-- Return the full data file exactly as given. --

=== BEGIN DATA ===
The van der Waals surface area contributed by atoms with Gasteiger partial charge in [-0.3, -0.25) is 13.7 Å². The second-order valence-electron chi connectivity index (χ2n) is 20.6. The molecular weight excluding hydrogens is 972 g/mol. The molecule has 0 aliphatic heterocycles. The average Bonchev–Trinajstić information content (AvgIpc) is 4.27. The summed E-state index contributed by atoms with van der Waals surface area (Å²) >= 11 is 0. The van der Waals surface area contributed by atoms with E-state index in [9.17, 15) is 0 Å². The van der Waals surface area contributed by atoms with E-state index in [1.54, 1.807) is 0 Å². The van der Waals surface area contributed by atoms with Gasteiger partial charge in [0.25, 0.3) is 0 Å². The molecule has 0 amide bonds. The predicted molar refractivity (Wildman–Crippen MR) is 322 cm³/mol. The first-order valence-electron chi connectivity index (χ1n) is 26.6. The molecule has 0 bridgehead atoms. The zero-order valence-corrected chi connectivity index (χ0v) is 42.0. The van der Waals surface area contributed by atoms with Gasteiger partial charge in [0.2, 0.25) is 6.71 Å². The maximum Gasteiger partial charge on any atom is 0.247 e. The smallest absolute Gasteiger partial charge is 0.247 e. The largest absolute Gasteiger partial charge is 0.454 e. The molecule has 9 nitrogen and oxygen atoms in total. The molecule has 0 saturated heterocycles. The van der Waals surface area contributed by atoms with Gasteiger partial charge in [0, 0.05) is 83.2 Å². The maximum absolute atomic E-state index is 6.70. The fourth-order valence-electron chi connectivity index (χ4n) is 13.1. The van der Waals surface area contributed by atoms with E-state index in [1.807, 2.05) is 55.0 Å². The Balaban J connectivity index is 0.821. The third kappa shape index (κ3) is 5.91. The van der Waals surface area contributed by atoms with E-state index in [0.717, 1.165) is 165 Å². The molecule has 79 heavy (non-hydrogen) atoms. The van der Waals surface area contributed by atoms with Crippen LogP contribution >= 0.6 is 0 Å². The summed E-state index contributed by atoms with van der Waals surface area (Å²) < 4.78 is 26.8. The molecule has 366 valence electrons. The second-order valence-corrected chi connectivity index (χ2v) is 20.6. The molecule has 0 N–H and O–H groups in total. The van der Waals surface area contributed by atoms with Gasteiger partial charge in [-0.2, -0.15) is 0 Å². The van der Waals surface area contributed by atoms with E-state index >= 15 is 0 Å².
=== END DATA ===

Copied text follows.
The van der Waals surface area contributed by atoms with Gasteiger partial charge in [-0.3, -0.25) is 13.7 Å². The second-order valence-electron chi connectivity index (χ2n) is 20.6. The molecular weight excluding hydrogens is 972 g/mol. The molecule has 0 aliphatic heterocycles. The average Bonchev–Trinajstić information content (AvgIpc) is 4.27. The summed E-state index contributed by atoms with van der Waals surface area (Å²) >= 11 is 0. The van der Waals surface area contributed by atoms with E-state index in [9.17, 15) is 0 Å². The van der Waals surface area contributed by atoms with E-state index in [1.54, 1.807) is 0 Å². The van der Waals surface area contributed by atoms with Gasteiger partial charge in [0.25, 0.3) is 0 Å². The molecule has 0 amide bonds. The predicted molar refractivity (Wildman–Crippen MR) is 322 cm³/mol. The first-order valence-electron chi connectivity index (χ1n) is 26.6. The molecule has 0 bridgehead atoms. The zero-order valence-corrected chi connectivity index (χ0v) is 42.0. The van der Waals surface area contributed by atoms with Gasteiger partial charge in [0.2, 0.25) is 6.71 Å². The maximum Gasteiger partial charge on any atom is 0.247 e. The smallest absolute Gasteiger partial charge is 0.247 e. The largest absolute Gasteiger partial charge is 0.454 e. The molecule has 9 nitrogen and oxygen atoms in total. The molecule has 0 saturated heterocycles. The van der Waals surface area contributed by atoms with Gasteiger partial charge in [0, 0.05) is 83.2 Å². The maximum absolute atomic E-state index is 6.70. The fourth-order valence-electron chi connectivity index (χ4n) is 13.1. The van der Waals surface area contributed by atoms with E-state index in [1.807, 2.05) is 55.0 Å². The Balaban J connectivity index is 0.821. The third kappa shape index (κ3) is 5.91. The van der Waals surface area contributed by atoms with E-state index in [0.717, 1.165) is 165 Å². The molecule has 79 heavy (non-hydrogen) atoms. The van der Waals surface area contributed by atoms with Crippen LogP contribution >= 0.6 is 0 Å². The summed E-state index contributed by atoms with van der Waals surface area (Å²) < 4.78 is 26.8. The molecule has 366 valence electrons. The second-order valence-corrected chi connectivity index (χ2v) is 20.6. The molecule has 0 N–H and O–H groups in total. The van der Waals surface area contributed by atoms with Gasteiger partial charge in [-0.2, -0.15) is 0 Å². The van der Waals surface area contributed by atoms with E-state index >= 15 is 0 Å².